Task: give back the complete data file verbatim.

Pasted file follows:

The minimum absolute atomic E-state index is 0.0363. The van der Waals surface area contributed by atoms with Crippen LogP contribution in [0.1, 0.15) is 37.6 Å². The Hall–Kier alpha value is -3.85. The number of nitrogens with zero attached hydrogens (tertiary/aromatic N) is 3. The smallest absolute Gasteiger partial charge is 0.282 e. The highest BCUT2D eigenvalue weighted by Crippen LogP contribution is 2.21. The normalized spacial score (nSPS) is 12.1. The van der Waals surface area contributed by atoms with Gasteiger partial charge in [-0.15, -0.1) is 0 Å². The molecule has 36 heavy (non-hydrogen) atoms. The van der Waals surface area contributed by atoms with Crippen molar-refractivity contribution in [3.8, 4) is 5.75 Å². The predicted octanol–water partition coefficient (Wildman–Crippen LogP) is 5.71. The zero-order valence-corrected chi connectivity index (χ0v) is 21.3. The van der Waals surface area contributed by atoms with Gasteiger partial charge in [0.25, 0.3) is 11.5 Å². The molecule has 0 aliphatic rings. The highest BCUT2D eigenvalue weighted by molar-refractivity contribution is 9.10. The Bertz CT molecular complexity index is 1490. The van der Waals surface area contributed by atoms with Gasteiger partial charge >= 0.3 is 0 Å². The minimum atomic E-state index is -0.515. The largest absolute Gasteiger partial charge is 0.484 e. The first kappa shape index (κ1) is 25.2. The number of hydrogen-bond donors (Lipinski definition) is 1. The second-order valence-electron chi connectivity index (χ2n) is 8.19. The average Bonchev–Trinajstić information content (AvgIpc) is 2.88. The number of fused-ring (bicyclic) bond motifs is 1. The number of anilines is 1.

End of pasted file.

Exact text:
The minimum absolute atomic E-state index is 0.0363. The van der Waals surface area contributed by atoms with Crippen LogP contribution in [0.1, 0.15) is 37.6 Å². The Hall–Kier alpha value is -3.85. The number of nitrogens with zero attached hydrogens (tertiary/aromatic N) is 3. The smallest absolute Gasteiger partial charge is 0.282 e. The highest BCUT2D eigenvalue weighted by Crippen LogP contribution is 2.21. The normalized spacial score (nSPS) is 12.1. The van der Waals surface area contributed by atoms with Gasteiger partial charge in [-0.15, -0.1) is 0 Å². The molecule has 36 heavy (non-hydrogen) atoms. The van der Waals surface area contributed by atoms with Crippen molar-refractivity contribution in [3.8, 4) is 5.75 Å². The predicted octanol–water partition coefficient (Wildman–Crippen LogP) is 5.71. The zero-order valence-corrected chi connectivity index (χ0v) is 21.3. The van der Waals surface area contributed by atoms with Gasteiger partial charge in [0.25, 0.3) is 11.5 Å². The molecule has 0 aliphatic rings. The highest BCUT2D eigenvalue weighted by molar-refractivity contribution is 9.10. The Bertz CT molecular complexity index is 1490. The van der Waals surface area contributed by atoms with Gasteiger partial charge >= 0.3 is 0 Å². The minimum atomic E-state index is -0.515. The largest absolute Gasteiger partial charge is 0.484 e. The first kappa shape index (κ1) is 25.2. The number of hydrogen-bond donors (Lipinski definition) is 1. The second-order valence-electron chi connectivity index (χ2n) is 8.19. The average Bonchev–Trinajstić information content (AvgIpc) is 2.88. The number of fused-ring (bicyclic) bond motifs is 1. The number of anilines is 1.